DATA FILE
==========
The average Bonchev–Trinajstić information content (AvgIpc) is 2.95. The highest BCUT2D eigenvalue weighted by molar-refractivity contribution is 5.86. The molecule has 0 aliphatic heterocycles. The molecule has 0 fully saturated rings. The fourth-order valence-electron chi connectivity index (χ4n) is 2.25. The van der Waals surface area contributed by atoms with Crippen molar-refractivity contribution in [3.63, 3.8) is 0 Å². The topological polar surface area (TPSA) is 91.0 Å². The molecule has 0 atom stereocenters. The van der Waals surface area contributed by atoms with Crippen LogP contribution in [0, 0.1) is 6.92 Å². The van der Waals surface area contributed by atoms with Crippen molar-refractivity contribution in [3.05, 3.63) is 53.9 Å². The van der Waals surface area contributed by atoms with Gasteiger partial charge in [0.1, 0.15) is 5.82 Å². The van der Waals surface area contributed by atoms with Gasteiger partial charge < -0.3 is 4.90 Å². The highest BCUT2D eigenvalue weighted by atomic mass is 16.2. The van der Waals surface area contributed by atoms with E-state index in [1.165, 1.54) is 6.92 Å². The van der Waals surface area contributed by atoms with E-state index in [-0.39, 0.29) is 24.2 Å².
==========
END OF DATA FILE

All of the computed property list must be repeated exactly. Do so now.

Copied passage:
The average Bonchev–Trinajstić information content (AvgIpc) is 2.95. The highest BCUT2D eigenvalue weighted by molar-refractivity contribution is 5.86. The molecule has 0 aliphatic heterocycles. The molecule has 0 fully saturated rings. The fourth-order valence-electron chi connectivity index (χ4n) is 2.25. The van der Waals surface area contributed by atoms with Crippen molar-refractivity contribution in [3.63, 3.8) is 0 Å². The topological polar surface area (TPSA) is 91.0 Å². The molecule has 0 atom stereocenters. The van der Waals surface area contributed by atoms with Crippen LogP contribution in [0, 0.1) is 6.92 Å². The van der Waals surface area contributed by atoms with Crippen molar-refractivity contribution in [3.05, 3.63) is 53.9 Å². The van der Waals surface area contributed by atoms with Gasteiger partial charge in [0.1, 0.15) is 5.82 Å². The van der Waals surface area contributed by atoms with Gasteiger partial charge < -0.3 is 4.90 Å². The highest BCUT2D eigenvalue weighted by atomic mass is 16.2. The van der Waals surface area contributed by atoms with E-state index in [1.165, 1.54) is 6.92 Å². The van der Waals surface area contributed by atoms with E-state index in [-0.39, 0.29) is 24.2 Å².